Our family will be spending the next week visiting relatives and dodging snow/rain flurries. We finally got our first snow of the year - of course it was just before we plan to hit the road. :-) But, at least we're not heading to Denver!
Peace to you and your family.
Posted: 0:22 12-22-2006 108
Scouting Google Gadget
Just today, I read about Google Gadgets so I decided to see what I could do. These gadgets are little bits of code that allow a person to add interesting things to their web page. For example, a clock, a calendar, a random photo, weather, even a magic 8 ball.
If you refresh this page or right-click in the gadget and choose 'Refresh' you'll see a different knot.
I did notice that there may be nothing showing up if you have your browser security settings tight. If you refresh this page, then it might show up.
Posted: 20:01 12-18-2006 107
I expect you've heard a great story while gathered around a campfire sometime in the past couple years. Maybe you thought, 'Wow, now THAT was a good story!'
I'll tell you, a good story doesn't just happen. The storyteller puts in some real effort to read, learn, and memorize the story well before casually telling it on a starlit evening as if it just came to him. A storyteller extraordinaire is a gift, a burden, and a curse.
Some people just don't seem to be able to tell a story. No matter how hard they try, it seems a line is forgotten or the sequence is mixed up. That person able to transport an audience to a different place just through his words has a gift. But, it is a gift that can be enhanced through effort. I sincerely believe that anyone can learn to tell at least a few good stories if they really try. The amount of effort needed varies from person to person.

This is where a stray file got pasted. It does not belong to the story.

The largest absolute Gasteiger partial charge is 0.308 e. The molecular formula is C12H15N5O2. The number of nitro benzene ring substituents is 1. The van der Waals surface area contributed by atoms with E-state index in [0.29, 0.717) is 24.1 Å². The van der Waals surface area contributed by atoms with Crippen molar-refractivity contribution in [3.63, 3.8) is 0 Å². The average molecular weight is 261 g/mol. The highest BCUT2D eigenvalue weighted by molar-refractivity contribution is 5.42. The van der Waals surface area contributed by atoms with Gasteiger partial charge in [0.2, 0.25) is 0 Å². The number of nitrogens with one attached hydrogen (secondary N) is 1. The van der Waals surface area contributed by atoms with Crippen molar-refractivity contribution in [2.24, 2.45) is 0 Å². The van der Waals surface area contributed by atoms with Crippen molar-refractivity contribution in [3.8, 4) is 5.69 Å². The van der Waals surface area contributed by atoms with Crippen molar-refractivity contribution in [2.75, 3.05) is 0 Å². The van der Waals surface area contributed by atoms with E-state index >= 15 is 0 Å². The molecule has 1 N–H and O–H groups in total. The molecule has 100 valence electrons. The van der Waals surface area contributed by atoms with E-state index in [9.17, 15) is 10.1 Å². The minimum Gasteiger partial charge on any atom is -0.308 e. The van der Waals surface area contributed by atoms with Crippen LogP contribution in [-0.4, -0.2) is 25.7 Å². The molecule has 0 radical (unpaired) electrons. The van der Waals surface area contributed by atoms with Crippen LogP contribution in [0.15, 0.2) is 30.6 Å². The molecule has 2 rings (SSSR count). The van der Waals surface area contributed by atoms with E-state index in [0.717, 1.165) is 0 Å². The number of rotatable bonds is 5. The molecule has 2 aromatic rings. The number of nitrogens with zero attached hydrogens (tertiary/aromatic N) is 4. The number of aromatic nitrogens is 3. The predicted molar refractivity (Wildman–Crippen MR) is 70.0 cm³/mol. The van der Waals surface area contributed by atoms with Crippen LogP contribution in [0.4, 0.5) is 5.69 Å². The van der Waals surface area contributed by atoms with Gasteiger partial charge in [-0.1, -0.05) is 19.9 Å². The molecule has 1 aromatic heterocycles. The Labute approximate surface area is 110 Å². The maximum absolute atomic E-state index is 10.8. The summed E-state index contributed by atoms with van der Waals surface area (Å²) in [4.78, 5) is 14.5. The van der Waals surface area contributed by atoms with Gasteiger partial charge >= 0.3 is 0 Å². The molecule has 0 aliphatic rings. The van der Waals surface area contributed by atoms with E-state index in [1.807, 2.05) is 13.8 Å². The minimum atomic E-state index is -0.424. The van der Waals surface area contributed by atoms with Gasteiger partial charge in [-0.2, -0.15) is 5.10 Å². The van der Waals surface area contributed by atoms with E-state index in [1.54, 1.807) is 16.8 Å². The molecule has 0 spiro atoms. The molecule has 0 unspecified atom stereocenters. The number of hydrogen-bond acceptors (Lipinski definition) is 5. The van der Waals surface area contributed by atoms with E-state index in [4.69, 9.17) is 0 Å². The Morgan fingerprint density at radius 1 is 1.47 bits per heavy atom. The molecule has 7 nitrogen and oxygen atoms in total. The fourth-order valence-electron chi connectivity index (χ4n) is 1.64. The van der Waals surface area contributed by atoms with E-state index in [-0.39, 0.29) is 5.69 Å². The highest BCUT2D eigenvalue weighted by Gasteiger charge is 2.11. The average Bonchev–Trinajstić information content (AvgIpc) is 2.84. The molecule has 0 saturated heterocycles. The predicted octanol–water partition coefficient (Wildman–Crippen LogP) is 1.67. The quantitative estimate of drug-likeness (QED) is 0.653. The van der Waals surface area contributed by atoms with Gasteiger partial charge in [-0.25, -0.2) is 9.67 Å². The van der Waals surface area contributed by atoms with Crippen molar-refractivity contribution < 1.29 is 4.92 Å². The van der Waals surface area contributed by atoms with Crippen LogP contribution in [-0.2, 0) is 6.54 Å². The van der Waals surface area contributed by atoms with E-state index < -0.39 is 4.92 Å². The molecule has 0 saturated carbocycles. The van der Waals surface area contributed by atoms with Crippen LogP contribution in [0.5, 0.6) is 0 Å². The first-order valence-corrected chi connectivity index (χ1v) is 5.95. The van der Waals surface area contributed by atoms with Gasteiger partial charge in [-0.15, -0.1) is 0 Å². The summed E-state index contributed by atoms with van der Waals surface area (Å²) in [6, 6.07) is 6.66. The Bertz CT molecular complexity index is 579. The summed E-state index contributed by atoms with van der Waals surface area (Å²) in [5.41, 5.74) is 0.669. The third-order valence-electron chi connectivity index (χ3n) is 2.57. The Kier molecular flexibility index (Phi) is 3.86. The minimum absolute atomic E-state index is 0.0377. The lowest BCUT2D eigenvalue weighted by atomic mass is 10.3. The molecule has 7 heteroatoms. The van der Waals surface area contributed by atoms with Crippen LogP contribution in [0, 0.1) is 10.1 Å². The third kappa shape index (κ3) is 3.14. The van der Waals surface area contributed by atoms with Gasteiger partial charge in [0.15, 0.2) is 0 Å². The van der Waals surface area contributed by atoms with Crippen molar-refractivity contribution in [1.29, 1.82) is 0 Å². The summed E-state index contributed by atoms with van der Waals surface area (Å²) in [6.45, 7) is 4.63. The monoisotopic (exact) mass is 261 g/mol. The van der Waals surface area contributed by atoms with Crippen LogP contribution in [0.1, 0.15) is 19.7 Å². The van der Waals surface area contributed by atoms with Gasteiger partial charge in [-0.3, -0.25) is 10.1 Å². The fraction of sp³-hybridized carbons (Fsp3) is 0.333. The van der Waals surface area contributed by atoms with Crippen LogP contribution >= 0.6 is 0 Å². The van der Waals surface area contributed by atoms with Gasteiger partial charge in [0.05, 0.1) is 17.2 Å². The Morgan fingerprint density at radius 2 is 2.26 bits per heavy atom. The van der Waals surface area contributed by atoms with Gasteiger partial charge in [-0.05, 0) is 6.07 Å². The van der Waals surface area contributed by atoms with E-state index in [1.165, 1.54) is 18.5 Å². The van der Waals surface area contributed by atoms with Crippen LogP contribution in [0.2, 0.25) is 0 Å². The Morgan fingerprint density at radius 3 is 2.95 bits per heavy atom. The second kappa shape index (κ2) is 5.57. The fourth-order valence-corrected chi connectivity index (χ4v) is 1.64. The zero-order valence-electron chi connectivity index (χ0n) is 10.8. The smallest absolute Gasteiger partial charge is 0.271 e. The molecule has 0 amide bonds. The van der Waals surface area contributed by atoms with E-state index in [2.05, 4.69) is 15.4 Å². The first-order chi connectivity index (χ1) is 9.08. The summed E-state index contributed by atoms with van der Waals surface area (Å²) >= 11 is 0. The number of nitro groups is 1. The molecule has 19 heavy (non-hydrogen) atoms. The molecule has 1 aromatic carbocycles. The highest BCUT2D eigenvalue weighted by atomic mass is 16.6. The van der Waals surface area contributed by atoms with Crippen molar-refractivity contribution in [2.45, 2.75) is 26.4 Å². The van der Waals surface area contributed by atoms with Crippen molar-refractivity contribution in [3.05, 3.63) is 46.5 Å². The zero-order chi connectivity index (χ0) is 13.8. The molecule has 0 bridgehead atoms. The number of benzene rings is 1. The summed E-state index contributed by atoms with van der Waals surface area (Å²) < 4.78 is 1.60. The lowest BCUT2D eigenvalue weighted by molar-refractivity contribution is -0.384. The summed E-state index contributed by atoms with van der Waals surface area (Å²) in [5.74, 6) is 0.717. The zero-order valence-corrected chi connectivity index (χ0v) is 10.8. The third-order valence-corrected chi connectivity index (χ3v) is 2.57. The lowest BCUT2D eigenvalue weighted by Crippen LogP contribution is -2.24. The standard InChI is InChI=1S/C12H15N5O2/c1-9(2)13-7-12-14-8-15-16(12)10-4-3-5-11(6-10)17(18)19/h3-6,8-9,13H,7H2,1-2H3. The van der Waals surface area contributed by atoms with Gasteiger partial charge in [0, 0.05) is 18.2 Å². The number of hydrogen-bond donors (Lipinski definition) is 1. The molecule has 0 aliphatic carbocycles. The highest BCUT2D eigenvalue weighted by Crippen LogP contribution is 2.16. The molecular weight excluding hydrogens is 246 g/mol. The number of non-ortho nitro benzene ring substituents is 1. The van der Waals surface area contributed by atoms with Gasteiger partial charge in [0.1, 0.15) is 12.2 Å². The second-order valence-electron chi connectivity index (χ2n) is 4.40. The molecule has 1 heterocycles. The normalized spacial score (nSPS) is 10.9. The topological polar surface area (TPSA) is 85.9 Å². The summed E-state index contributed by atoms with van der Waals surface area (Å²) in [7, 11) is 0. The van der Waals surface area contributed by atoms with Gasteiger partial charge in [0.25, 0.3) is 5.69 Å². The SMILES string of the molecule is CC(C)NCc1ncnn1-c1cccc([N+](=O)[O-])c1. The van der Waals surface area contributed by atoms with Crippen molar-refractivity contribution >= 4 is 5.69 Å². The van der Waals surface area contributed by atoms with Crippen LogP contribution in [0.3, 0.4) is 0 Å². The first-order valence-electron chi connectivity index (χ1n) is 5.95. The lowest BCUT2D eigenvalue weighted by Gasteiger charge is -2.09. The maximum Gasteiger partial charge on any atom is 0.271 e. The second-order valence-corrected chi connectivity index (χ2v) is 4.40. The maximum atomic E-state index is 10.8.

The burden of telling stories is that the next one has to be better than the one you just told. Once you tell 'a good one', people will want to hear another. It's tough work keeping a small collection of good stories ready to tell. It's even harder to cycle in new ones each year to prevent stale stories. The work doesn't end for a storyteller.
When the campfire flames dwindle and the scouts start yawning and you chuckle at a few of the younger ones with their heads nodding around like a bobblehead doll, inevitably someone will pipe up with 'Hey, tell the one about ...!' And, then you're on the spot again to tell that same story you've told umpteen times before but they always like it - that's the curse of being a storyteller. You may be sick and tired of a story, but you still have to tell it again. In my case, there are two of these stories that the scouts which began in my Tiger den and are now in our troop want to hear - The Purple Gorilla
and The Medicrin
. It got so bad with the Medicrin that I made up The Med and Sin
and The Medic Men
just so I could have a variety. :-)
Even though being known as a storyteller can be an extra burden, the rewards far outweigh the burden! The most fun is when I hear someone request a story and a scout starts telling one of 'my' stories and the new guys just love it. And, so begins another generation of storytellers.
So, during these slow(?) times of winter, take some time and learn a handful of good stories for next summer. Always have a half dozen ready and you'll be able to fill in a slow campfire or cover for a scout that needs a bit more time to get a skit ready.
Posted: 23:50 12-17-2006 105